On this day today 30 years ago, the former Soviet republics of Azerbaijan, Armenia, Kazakhstan, Kyrgyzstan, Moldova, Tajikistan, Turkmenistan, and Uzbekistan joined the Commonwealth of Independent States (CIS) after it was established Dec. 8 in a treaty between Ukraine, Belarus and Russia (not a member).
The states had only recently become independent from the Soviet Union after Gorbachev’s concepts of perestroika (transformation) and glasnost (openness) had restructured the Union since 1986 in response to several public instances of the failure of the Soviet Union (e.g., Chernobyl, Afghanistan). Together with the changing world order and the political reorganization of the other Eastern bloc countries, they contributed to the slow disintegration of the Soviet Union.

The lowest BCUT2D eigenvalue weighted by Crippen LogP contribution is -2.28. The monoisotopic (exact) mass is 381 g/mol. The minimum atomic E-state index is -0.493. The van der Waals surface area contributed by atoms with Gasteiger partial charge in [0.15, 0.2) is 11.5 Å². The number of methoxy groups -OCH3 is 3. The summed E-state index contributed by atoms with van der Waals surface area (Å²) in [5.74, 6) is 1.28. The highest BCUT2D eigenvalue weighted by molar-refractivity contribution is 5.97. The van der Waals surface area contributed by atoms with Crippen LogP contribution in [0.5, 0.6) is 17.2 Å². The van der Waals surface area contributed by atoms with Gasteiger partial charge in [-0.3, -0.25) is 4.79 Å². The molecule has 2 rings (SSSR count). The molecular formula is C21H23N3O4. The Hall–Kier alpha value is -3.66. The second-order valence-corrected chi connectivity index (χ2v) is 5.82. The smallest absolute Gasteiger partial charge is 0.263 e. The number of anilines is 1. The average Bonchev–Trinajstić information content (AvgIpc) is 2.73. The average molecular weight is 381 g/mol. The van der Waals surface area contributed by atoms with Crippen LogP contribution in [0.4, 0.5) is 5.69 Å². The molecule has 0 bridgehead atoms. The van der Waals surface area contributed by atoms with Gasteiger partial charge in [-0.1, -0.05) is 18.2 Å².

Although Gorbachev’s initial goal had been to reorganize the confederation, the failure of the August 1991 coup also accelerated the disintegration to the point where the Soviet republics moved toward independence.
In the period between March 1990 and December 1991, a total of 21 states declared their independence from the Soviet Union, and with the resignation of Mikhail Gorbachev on December 25, 2021, the Soviet Union was dissolved under international law by a decision of the Supreme Soviet of the USSR.